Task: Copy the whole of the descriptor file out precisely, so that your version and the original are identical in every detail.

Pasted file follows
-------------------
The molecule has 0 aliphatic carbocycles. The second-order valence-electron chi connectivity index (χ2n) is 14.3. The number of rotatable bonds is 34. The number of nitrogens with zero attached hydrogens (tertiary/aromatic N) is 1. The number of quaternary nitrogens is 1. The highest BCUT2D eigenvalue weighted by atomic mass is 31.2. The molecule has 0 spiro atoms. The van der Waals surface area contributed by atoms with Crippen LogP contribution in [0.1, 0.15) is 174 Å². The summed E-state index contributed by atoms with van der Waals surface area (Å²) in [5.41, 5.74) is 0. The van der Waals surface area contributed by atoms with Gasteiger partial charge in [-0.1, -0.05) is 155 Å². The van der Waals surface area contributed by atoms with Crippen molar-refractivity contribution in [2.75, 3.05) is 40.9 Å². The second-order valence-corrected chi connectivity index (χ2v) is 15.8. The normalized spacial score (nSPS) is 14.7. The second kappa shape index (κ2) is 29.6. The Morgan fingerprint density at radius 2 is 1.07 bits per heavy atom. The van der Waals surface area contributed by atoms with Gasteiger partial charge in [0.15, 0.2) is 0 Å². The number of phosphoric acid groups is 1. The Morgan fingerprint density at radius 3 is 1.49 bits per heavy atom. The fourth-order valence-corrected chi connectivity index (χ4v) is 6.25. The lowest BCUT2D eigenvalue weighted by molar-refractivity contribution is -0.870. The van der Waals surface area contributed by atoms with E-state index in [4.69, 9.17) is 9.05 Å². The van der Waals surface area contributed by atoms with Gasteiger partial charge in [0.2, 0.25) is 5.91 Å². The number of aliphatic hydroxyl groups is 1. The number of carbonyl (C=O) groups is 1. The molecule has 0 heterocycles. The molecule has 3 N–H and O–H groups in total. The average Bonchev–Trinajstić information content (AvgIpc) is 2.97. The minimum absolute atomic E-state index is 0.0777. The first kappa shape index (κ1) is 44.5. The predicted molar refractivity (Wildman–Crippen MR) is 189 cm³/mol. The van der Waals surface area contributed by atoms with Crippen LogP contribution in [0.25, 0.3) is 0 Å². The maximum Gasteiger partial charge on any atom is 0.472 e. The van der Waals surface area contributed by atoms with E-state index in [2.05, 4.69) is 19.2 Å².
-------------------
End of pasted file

The molecule has 0 aliphatic carbocycles. The second-order valence-electron chi connectivity index (χ2n) is 14.3. The number of rotatable bonds is 34. The number of nitrogens with zero attached hydrogens (tertiary/aromatic N) is 1. The number of quaternary nitrogens is 1. The highest BCUT2D eigenvalue weighted by atomic mass is 31.2. The molecule has 0 spiro atoms. The van der Waals surface area contributed by atoms with Crippen LogP contribution in [0.1, 0.15) is 174 Å². The summed E-state index contributed by atoms with van der Waals surface area (Å²) in [5.41, 5.74) is 0. The van der Waals surface area contributed by atoms with Gasteiger partial charge in [-0.1, -0.05) is 155 Å². The van der Waals surface area contributed by atoms with Crippen molar-refractivity contribution in [2.75, 3.05) is 40.9 Å². The second-order valence-corrected chi connectivity index (χ2v) is 15.8. The normalized spacial score (nSPS) is 14.7. The second kappa shape index (κ2) is 29.6. The Morgan fingerprint density at radius 2 is 1.07 bits per heavy atom. The van der Waals surface area contributed by atoms with Gasteiger partial charge in [0.15, 0.2) is 0 Å². The number of phosphoric acid groups is 1. The Morgan fingerprint density at radius 3 is 1.49 bits per heavy atom. The fourth-order valence-corrected chi connectivity index (χ4v) is 6.25. The lowest BCUT2D eigenvalue weighted by molar-refractivity contribution is -0.870. The van der Waals surface area contributed by atoms with E-state index in [4.69, 9.17) is 9.05 Å². The van der Waals surface area contributed by atoms with Gasteiger partial charge in [0.2, 0.25) is 5.91 Å². The number of aliphatic hydroxyl groups is 1. The number of carbonyl (C=O) groups is 1. The molecule has 0 heterocycles. The molecule has 3 N–H and O–H groups in total. The average Bonchev–Trinajstić information content (AvgIpc) is 2.97. The minimum absolute atomic E-state index is 0.0777. The first kappa shape index (κ1) is 44.5. The predicted molar refractivity (Wildman–Crippen MR) is 189 cm³/mol. The van der Waals surface area contributed by atoms with Crippen LogP contribution in [0.25, 0.3) is 0 Å². The maximum Gasteiger partial charge on any atom is 0.472 e. The van der Waals surface area contributed by atoms with E-state index in [2.05, 4.69) is 19.2 Å².